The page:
Social media users voiced their anger and disgust after some online retailers put up for sale a T-shirt showing Afghans falling to death from a US evacuation plane.
Thousands of Afghans have flocked to the Kabul airport this week in a bid to flee the country, following the Taliban's lightning offensive that ended with them assuming power when president Ashraf Ghani fled.
In a harrowing video from the airport on Monday, hundreds of people were seen running alongside a US Air Force plane as it gathered speed on the runway — several men desperately holding onto the side.
Further clips on social media appeared to show two people falling to their deaths from a C-17 aircraft after it took off.
Human remains were later found in a wheel well, the US military confirmed, adding that it was investigating the reported deaths linked to the C-17.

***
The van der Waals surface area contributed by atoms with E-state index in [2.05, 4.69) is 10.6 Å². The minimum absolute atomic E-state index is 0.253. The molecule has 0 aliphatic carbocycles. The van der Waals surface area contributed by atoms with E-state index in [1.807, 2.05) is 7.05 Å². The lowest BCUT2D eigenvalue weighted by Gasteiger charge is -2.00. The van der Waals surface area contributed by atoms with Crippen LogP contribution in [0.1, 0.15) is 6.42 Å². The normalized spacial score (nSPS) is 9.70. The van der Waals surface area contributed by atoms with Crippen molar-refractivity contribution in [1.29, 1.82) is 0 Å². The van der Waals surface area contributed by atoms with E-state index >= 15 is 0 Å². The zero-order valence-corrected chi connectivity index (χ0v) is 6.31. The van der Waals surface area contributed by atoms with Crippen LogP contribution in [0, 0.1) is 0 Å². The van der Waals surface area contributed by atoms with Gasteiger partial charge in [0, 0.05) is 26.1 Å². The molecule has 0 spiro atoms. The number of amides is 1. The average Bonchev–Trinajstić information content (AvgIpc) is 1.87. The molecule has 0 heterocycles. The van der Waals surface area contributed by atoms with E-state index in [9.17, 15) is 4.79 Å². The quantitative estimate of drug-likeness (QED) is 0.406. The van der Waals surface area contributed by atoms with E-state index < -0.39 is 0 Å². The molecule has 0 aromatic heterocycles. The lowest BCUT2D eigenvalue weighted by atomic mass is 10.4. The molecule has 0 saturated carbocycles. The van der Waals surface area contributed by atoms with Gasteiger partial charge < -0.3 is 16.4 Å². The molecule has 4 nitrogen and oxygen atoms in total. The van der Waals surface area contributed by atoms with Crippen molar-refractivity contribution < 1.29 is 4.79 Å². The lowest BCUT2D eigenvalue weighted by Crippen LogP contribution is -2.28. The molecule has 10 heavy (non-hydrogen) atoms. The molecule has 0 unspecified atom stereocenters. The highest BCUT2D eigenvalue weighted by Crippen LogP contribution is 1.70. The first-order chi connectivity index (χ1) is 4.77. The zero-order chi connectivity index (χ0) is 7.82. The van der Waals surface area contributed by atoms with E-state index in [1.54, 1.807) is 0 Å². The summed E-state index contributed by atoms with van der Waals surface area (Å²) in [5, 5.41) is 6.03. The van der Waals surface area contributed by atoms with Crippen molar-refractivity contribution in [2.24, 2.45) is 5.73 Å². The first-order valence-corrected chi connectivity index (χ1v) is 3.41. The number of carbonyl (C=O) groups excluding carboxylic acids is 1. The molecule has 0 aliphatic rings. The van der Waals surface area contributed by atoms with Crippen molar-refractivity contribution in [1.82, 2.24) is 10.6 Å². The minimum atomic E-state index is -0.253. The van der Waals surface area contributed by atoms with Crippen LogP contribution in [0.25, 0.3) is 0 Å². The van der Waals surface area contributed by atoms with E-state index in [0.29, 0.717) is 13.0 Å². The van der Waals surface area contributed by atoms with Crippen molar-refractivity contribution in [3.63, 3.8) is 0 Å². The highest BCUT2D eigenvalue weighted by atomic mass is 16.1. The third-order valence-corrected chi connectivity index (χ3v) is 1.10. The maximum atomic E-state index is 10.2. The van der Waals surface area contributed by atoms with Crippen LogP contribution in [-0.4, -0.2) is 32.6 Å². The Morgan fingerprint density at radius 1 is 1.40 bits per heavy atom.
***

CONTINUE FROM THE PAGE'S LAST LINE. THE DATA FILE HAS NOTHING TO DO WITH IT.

In an attempt to capitalise on the tragedy, some profiteers put up apparel for sale online that appeared to mock the Afghans who died falling from the plane.
The offensive tee is emblazoned with the text “Kabul Skydiving Club Est. 2021”, and features the silhouette of a military aircraft and two people plummeting from it.
The shirt surfaced on several online clothing stores, including Tee4Sport and TShirtAtLowPrice.com, according to news.com.au.
The apparel available for both men and women in various colours was also being sold by an Etsy shop called 'conaneShop'.
“Featuring the scene of the plane flying in the sky and suddenly, there are two people falling from it, the Kabul Skydiving Club Shirt is officially becoming a phenomenon and goes viral on the Internet after that!” read one description.
Shocked by images of the T-shirt, netizens called upon Etsy, the parent e-commerce platform, to take down the post, with one Twitter user terming it a "disgusting way of making money".
While the brand selling the tee took down the advertisement following backlash, similar apparel was still available on websites such as TopTeeTrend, Gebli and TShirtAtLowPrice, among others, The Indian Express reported.